- Trading with the world economy can help a lot in reducing poverty. For example, Egypt earns a lot of export revenues by exporting toilet ceramic to Italy. Kenya profits by exporting flowers to the Netherlands, while Ecuador profits by sending cut flowers to Russia.
- So each country by product and specialization accounts for a lot of their revenues. Global trade is a homegrown and un-planned effort and it’s very hard for the World Bank planners to decide that Egyptians should send toilet ceramic to Italy, and so on.
- The market allows the poor to solve their problems through grown economic efforts, in contrast in aid when aid is going into an environment in which political and economic rights are routinely violated then aid becomes part of the problem rather than a part of the solution.
- The US Agency for International Development started an initiative by sending food aid to countries around the world intended to reach the MDG and SDG ending world hunger but research showed that food aid in the recipient countries increased violence.
- Food aid is injected into a system that is based on violence and coercion rather than respecting the political and economic rights of the poor. For example, Somali warlords captured food aid when food aid came into Somalia, similarly, the Taliban captured food aid when it came into Afghanistan, and they used the food aid to pay for more arms and weapons which increased the violence rather than eliminating hunger.
- There are two types of groups involved in the aid process. One is planners and the others are searchers. Planners are those who try to impose their ideas and policies to achieve their goals like the MSGs or SDGs.
- Searchers are the market-based approach to solve the complex problems of the economies with effective reforms and policies.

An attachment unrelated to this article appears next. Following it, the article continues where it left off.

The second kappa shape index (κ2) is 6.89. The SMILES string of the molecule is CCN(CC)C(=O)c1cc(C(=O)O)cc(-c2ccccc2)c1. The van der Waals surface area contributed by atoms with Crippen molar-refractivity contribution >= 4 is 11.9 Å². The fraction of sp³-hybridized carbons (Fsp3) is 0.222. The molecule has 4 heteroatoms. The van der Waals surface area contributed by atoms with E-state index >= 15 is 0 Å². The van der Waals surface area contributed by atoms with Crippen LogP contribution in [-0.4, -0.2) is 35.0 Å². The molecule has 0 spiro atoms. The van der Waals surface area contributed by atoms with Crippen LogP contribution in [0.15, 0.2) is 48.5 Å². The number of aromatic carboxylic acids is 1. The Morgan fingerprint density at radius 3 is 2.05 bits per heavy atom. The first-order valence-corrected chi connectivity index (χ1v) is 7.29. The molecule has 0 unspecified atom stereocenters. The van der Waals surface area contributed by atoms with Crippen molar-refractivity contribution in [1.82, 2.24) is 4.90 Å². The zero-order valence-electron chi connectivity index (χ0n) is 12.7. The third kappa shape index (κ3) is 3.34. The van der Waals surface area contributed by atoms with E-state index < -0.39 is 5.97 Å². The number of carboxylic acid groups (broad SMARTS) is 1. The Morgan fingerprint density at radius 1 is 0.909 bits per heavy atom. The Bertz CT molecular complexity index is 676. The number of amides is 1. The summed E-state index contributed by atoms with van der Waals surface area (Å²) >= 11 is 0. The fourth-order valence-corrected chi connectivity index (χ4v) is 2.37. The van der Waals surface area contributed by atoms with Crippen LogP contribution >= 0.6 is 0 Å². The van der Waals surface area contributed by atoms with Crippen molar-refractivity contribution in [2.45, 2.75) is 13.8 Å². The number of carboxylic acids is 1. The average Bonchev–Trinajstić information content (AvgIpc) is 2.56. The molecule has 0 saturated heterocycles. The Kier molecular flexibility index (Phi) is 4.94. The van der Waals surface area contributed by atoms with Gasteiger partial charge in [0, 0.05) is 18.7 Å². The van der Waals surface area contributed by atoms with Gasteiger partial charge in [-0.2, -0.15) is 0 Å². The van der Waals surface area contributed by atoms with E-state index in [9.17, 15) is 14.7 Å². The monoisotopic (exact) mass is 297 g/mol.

- Planners are failing to achieve their goals and still failing to achieve their goals, while the searchers don’t have any preconceived notion of what’s going to lead to success. In searchers, agents are motivated by good political and economic incentives to find things that work and meet the needs of the poor.
- The top-down aid agencies are more likely to follow the planners’ approach rather than the search approach.
- A big problem in the aid programs is of goals set by the international community such as the MDGs or SDGs. Because these goals are set by the tyrannical experts, they often overemphasize the wrong things (like enrollment targets) and ignore important things (like individual rights).
- This is, in part, due to the top-down nature of goal setting and in part the result of the political constraints facing institutions that are controlled by myriad countries, such as the World Bank and the United Nations. These constraints result in a regression to a low mean, in terms of what goals are acceptable.
There is a longstanding debate about whether development assistance and related policies have helped or hurt the poor. It is a difficult question to resolve because of the absence of a counterfactual. There is no way of knowing whether many poor countries would be better off or worse off without foreign assistance because we cannot observe how they would have done had they not received aid. In addition, most foreign aid flows to countries with difficult problems, rather than to those endowed with sound institutions and competent economic management. Because of all these complicating factors, contrasting the outcomes of countries based on how much development assistance they receive is not very meaningful. Success is possible and in a way that meets the ultimate objectives of development policy: giving individuals freedom of choice and the opportunity to flourish.